You can use the Lua Debugger extension to debug Lua programs with Visual Studio Code.
- You should be able to use
luasocket in a Lua program to be debugged.
- You should be able to use a JSON library in a Lua program to be debugged.
dkjson are recommended, but you can use other JSON libraries whose interfaces are compatible.
- Your code or third party library should not call
In order to debug Lua programs with Lua Debugger, you have to put vscode-debuggee.lua in the program to be debugged.
If you have used mobdebug, you are familiar with it.
Download vscode-debuggee.lua and put it in your project.
Paste the following code into your program to run after all the Lua source code is loaded.
local startResult = require('vscode-debuggee').start()
print('debuggee start result: ', startResult)
Open the folder that contains the program you want to debug in Visual Studio Code,
open the Debug window with
and edit the debugging settings accordingly.
Set the breakpoint by pressing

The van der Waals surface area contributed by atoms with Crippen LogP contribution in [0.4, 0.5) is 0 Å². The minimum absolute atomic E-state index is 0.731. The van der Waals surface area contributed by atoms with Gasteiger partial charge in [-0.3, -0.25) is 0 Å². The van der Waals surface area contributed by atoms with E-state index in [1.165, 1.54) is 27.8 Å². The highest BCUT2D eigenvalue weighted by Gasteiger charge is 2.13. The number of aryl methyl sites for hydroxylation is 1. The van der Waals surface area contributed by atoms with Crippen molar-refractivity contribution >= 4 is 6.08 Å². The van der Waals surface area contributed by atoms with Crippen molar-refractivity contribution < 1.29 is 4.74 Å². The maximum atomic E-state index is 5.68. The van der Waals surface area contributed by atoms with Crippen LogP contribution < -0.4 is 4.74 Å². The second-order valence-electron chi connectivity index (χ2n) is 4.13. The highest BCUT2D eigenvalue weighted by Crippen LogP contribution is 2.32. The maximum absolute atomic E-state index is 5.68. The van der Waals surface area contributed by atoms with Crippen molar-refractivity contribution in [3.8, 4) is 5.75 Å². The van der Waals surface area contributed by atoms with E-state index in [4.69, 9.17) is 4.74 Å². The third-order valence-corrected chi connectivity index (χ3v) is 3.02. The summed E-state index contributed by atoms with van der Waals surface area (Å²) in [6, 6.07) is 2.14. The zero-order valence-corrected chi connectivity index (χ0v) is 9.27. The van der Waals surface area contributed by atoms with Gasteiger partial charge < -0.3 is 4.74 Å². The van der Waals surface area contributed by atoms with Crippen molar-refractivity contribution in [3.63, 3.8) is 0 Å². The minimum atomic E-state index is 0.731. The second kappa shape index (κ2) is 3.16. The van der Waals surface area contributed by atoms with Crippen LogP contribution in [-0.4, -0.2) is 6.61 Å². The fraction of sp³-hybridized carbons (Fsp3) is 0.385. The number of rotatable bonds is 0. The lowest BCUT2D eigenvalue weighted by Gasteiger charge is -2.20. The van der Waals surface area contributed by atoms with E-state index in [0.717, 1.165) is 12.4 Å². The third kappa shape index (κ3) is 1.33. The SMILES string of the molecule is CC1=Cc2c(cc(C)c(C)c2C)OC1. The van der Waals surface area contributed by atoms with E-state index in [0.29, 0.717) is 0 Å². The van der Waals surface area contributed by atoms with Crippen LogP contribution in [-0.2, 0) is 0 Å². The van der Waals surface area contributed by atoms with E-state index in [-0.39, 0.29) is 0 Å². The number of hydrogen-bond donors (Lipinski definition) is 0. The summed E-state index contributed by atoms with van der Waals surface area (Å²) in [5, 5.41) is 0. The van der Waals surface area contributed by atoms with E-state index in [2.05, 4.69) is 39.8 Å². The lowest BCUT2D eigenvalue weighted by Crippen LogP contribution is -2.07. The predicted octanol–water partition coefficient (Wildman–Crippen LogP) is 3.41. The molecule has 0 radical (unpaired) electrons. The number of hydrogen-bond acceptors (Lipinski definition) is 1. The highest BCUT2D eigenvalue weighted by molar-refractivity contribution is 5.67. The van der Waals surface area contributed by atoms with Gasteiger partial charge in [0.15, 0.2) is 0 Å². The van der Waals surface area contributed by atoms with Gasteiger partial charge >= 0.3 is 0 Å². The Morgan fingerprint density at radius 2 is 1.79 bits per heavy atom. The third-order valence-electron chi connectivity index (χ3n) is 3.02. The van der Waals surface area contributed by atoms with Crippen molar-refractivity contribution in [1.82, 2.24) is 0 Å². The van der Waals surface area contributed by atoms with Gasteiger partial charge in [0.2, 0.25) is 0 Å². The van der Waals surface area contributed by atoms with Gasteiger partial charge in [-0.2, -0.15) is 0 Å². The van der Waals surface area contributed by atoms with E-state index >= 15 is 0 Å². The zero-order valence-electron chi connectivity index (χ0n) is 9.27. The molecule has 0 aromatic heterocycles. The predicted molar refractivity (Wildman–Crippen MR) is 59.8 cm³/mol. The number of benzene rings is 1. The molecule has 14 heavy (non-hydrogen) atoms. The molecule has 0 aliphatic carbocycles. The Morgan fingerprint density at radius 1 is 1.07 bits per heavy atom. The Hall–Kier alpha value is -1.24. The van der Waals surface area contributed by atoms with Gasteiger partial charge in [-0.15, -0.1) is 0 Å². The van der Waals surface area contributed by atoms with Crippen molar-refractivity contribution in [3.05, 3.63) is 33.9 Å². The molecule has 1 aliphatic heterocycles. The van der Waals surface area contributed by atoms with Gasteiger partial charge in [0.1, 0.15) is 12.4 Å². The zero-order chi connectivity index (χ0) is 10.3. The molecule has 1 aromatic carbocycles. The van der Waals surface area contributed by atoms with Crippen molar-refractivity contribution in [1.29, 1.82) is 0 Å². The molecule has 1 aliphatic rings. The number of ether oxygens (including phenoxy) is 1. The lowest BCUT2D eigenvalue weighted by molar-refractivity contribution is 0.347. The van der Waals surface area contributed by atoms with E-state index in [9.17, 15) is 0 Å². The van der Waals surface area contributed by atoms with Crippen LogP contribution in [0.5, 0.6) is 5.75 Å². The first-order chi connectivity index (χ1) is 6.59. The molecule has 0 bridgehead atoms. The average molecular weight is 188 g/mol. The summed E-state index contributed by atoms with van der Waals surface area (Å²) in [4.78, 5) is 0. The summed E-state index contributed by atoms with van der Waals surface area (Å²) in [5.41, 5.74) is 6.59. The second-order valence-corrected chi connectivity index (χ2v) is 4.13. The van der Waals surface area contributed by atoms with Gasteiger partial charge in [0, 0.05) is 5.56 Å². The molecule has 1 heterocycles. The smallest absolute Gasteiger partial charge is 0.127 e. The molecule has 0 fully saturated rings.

F9 at the appropriate location in the program to be debugged.
F5 key to start debugging.
Setting to Enter the Debugger When an Error Occurs
Paste the following code at the location where you want to handle the error.
-- Code to actually run
local a = 1 + nil
if debuggee.enterDebugLoop(1, e) then
-- If the debugger is not attached, enter here.
Enabling Debug Commands to be Processed During Execution
To enable the Lua program to respond to commands from the debugger, such as setting a pause or a breakpoint, while running, set the following code to be called at appropriate intervals.
If your project is a game client, you can call it every frame.
You can run Gideros Player directly from Visual Studio Code.
Please refer to the 'launch-gideros' section of the debugging settings.
If you set the debugging setting to
wait and start debugging, Visual Studio Code will wait for a debuggee without executing one.
This is useful if you want to see the string that the debugging target leaves on the console, or if the debugger and the debugging target must be running on different machines.
- Thanks to devCat for his awesome first (single state) version of this